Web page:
They may take their time, but they will find you. The story of Qwan’tez Stiggers is a testament to this truth. People have lauded him for having “the perfect story,” a fairy tale of loss and redemption.

From a football perspective, Stiggers’ narrative mirrors that of many talented youngsters in bustling cities. A standout player in high school, he possessed the skill to play at any college in the South. However, the complexities of recruitment and time constraints often obscure such talent, leaving many overlooked.

Players from small high schools often struggle to gain visibility in the cutthroat world of college football recruitment, increasing the likelihood of being overlooked. Yet, it is rare for a cornerback with no college experience to land in a CFL training camp at the age of 20 and pick off four passes in the first two days. Stiggers defied the odds, swiftly ascending from obscurity to a starting position after an injury sidelined a teammate in the first preseason game.

“I never went back to the bench,” Stiggers states proudly.

A natural defensive back with impeccable instincts, Stiggers possessed the size, agility, and skills to excel in multiple positions in the secondary, a fact not lost on the Argonauts coaching staff. What began as skepticism transformed into trust as Stiggers carved out his place as a top performer on the team.

In his debut season with the Argonauts, Stiggers played 16 games, amassing 53 tackles and five interceptions, earning him the CFL’s Most Outstanding Rookie award. The whirlwind journey culminated in Stiggers signing with agent Fred Lyles, who recognized his potential and talent, heralding the young cornerback as a future star akin to the likes of A.J. Bouye and Chris Harris Jr.

With Lyles’ guidance, Stiggers garnered significant interest, securing an invitation to the East-West Shrine Bowl. He impressed scouts from all 32 NFL teams during the workouts in Dallas, sparking widespread curiosity about the cornerback who bypassed college football.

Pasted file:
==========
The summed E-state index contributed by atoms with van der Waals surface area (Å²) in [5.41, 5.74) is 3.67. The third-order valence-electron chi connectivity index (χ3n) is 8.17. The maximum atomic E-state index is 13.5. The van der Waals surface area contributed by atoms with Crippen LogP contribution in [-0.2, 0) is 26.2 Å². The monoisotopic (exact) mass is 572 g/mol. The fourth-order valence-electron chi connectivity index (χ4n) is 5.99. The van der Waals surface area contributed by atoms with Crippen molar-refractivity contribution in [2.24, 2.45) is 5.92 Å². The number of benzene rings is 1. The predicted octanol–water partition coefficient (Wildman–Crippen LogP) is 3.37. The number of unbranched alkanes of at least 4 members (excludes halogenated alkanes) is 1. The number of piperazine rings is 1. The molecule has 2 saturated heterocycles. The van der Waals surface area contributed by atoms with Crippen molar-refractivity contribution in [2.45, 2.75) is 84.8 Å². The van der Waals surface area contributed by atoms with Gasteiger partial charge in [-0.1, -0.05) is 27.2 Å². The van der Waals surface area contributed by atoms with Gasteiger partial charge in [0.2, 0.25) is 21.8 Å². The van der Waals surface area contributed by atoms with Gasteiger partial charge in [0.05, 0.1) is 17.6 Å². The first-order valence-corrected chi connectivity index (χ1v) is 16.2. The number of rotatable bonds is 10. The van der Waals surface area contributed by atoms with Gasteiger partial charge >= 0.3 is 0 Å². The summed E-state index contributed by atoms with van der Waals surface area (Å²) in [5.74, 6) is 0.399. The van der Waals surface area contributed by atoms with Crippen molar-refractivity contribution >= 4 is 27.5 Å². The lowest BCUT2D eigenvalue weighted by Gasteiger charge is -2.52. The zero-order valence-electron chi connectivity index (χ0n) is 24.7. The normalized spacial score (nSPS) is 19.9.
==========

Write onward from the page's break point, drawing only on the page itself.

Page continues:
As of last week, Stiggers had scheduled seven formal pre-draft visits, with hopes of adding more after his pro day at B.E.S.T. Academy on March 15. NFL scouts eagerly awaited the opportunity to unravel the tale of the young man who bypassed the traditional route of college football.

Together with his growing family, including his son, Legend, Stiggers looks forward to showcasing his journey to the scouts, sharing his story of perseverance and triumph.

When Stiggers shared the news of making the Argonauts with Cheyenne, she recounts, “I cried. It was overwhelming. We have a son, and it was just like, ‘OK, my son now has a role model to look up to.’”

“(Legend) loves sports, loves football. Every time he sees a football, he’s calling for Dada.”

Competitive football brought structure and purpose back into Stiggers’ life when he needed it the most. Unable to fully articulate his emotions amid the whirlwind of the past two years, he remains consumed by the process.

Life still carries the weight of his father’s absence, a shadow that looms over football and every other aspect of his existence. Yet, the sorrow serves not as a hindrance but as a catalyst, driving him to set an example for Legend, cherishing each moment spent with Cheyenne and their son.

While excited about his prospects in the draft, with hopes of hearing his name called this spring, even potentially ahead of players who secured an NFL combine invite, Stiggers remains grounded in hope.

He credits football for providing a pathway to redemption, but his deepest gratitude is reserved for his loved ones, who guided him through the darkest hours, never allowing him to lose sight of his destiny. Life, it appears, does offer second chances for those willing to chase them, providing a lifeline out of the deepest pits.

And as long as one has a support system willing to extend a helping hand, hope remains eternal.

“I feel like he can help change the thought process of younger people,” Kwanna says. “No matter what your path is, whatever you choose to do in life … you can do it.

“Nothing is ever too late.”

(Top photo: John E. Sokolowski / Getty Images)